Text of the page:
I’ve had a copy of Colin Wilson’s little book on Rudolf Steiner sitting in one of my bookcases for over a year now, so I thought it might be a good time to blow off the dust and look inside. In his early works, Wilson didn’t really care for Steiner. He didn’t write anything about him ( that I know of ) until the 1980s, long after he had developed his “New Existentialism.” He does admit finding him “an interesting figure.”1 While working on his book, Psychic Detectives (published in 1984), Wilson began reading Steiner’s early works in order to complete a section on the Akashic Records. Much to his astonishment, he found that Steiner “was a philosopher and cultural historian of considerable brilliance.”2 Prior to this, Wilson felt that Steiner was a charlatan and “intellectual opportunist, who patched together his own religious system from attractive bits and pieces of other people’s ideas.”3 So, this was quite a turnaround in Wilson’s opinion of Steiner. He attributes his difficult prose to Steiner’s voluminous reading and editing of Goethe’s scientific works, which he accomplished in his twenties. Apparently, Goethe’s style was also “disagreeably stiff and stilted.”4
Wilson was impressed that Steiner was so adamantly opposed to materialism.
. . . he was revolted by the materialistic world-picture of modern science. He wanted to show that it simply wouldn’t hold water–that total material fails to account for the complexities of the universe and of human existence. But he was not content with denouncing it on vaguely poetic or artistic grounds. He wanted to get an intellectual crowbar underneath it and overturn it from the foundations.5
After being so impressed with Steiner’s early works and ideas, Wilson said he felt somewhat guilty for believing Steiner to be a fraud a few years earlier. His section on the Akashic Records proved to be so long, he had to cut large swaths of Steiner-related material from Psychic Detectives. These several thousand words became the foundation for the current volume we are looking into.
Wilson read Steiner’s autobiography, which he was still writing during the last months of his life. Increasingly ill, he died on March 30, 1925 at the age of sixty-four. He had only come to about 1907 in his life’s story.
Wilson asks, “What then went wrong?–for there is no doubt in my mind something did go wrong . . .”6 He offers three main reasons for Steiner’s untimely death:
- His association with Madame Blavatsky’s Theosophical Society. Wilson sees Steiner’s decision to become the Society’s representative in Germany as his first major mistake. Having already published major works of philosophy, “he had nothing whatever to gain from association with people who were regarded as occultist cranks. . .7
- Steiner attained celebrity status in the age when celebrities were becoming all the rage. “He became a celebrity in the age of Charlie Chaplin. His biographer, Guenther Wachsmuth, mentions that, in the early days, Steiner tried to give personal help and advice to as many of his followers as possible, but that this became impossible as his following swelled.”8
- As a result of being a celebrity, Steiner became the target of people who harbored hostility towards him. Several attempts were made to attack him in hotels, and one even set fire to the first Goetheanum, the education center Steiner designed for students of Anthroposophy.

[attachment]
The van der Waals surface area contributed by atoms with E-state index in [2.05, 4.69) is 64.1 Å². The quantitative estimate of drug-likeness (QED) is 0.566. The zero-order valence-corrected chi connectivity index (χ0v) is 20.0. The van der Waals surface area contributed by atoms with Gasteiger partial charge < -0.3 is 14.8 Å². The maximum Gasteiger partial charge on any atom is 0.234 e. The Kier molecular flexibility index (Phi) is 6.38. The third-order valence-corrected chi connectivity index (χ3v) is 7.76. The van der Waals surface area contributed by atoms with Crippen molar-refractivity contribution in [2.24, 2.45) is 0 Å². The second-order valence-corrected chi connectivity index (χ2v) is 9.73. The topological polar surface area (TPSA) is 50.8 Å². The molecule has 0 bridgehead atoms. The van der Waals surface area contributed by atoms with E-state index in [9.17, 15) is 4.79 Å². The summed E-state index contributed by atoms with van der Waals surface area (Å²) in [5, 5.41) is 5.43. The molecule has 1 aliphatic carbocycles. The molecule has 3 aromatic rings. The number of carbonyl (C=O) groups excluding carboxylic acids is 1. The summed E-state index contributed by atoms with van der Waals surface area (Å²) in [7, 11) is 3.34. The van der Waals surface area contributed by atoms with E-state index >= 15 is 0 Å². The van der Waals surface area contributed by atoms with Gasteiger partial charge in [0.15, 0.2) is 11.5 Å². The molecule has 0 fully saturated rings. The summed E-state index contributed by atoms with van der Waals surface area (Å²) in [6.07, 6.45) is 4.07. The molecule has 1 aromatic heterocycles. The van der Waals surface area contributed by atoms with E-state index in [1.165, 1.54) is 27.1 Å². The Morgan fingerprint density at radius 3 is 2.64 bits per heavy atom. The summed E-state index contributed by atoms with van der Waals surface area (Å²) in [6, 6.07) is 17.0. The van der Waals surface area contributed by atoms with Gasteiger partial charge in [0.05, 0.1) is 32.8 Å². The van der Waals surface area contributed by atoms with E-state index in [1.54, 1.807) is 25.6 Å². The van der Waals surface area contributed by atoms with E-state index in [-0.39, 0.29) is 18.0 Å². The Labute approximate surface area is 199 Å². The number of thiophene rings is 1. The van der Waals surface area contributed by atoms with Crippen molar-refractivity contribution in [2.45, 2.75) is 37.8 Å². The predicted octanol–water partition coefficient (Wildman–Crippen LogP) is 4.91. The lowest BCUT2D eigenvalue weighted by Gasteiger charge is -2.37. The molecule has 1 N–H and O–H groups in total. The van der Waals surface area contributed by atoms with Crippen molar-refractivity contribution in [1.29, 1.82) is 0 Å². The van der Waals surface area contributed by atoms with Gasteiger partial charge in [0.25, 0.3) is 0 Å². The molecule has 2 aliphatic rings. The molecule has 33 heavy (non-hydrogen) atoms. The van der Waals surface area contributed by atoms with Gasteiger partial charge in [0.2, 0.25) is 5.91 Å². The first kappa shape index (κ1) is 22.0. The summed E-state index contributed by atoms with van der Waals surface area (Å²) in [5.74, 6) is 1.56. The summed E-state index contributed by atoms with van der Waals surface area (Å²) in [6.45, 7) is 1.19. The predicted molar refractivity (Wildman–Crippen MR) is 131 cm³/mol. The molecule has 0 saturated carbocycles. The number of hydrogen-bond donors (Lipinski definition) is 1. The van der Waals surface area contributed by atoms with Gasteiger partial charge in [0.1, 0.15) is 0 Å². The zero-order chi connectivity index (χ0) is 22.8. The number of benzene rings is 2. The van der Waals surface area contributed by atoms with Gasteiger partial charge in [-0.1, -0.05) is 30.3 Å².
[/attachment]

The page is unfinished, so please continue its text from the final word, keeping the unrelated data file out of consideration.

The embarkation point for a philosophical study of Rudolf Steiner, according to Wilson, is “the belief that ‘behind’ this material world, revealed by our senses, there is a supersensible or spiritual world.”9 Now, this idea can be taken a few different ways. In my own interpretation, I would say that this “supersensible” world is actually our world, except that there are facets of this world one cannot experience via the normal, everyday physical senses. I’m not sure yet if Steiner would agree with me. Another way to see this would be to say there is a totally separate world, apart from our world, that composes the “spiritual world.”
One important point Wilson reminds us of is that “Steiner’s supersensory perception” should not be confused with “mediumship”10, as popularized in the spiritualism movement of his day. Wilson says, “Steiner was deeply suspicious of spiritualism.”11 Steiner felt there was much foolishness going on in the movement, which had nothing to do with what he was trying to teach.
There are three stages to access Steiner’s supersensory world: Thought (Imagination), Inspiration, and Intuition. The most important of these is Thought.
Thought, or Imagination, “is the most important because it is the bridge between our ordinary, muddled state of everyday consciousness and the states of ‘higher knowledge’ . . . Once this has been grasped, the reader has passed through the doorway into the world of Steiner’s own vision of human evolution.”12
In the next article, I will describe Wilson’s thought on Rudolf Steiner’s conception of this crucial first step beyond the senses. I suspect this will include, perhaps, a comparison to Husserl and his transcendental reduction, but we will see. I haven’t read ahead yet.
Wilson, Colin. Rudolf Steiner: The Man and his Vision. Aeon: London, 2005.
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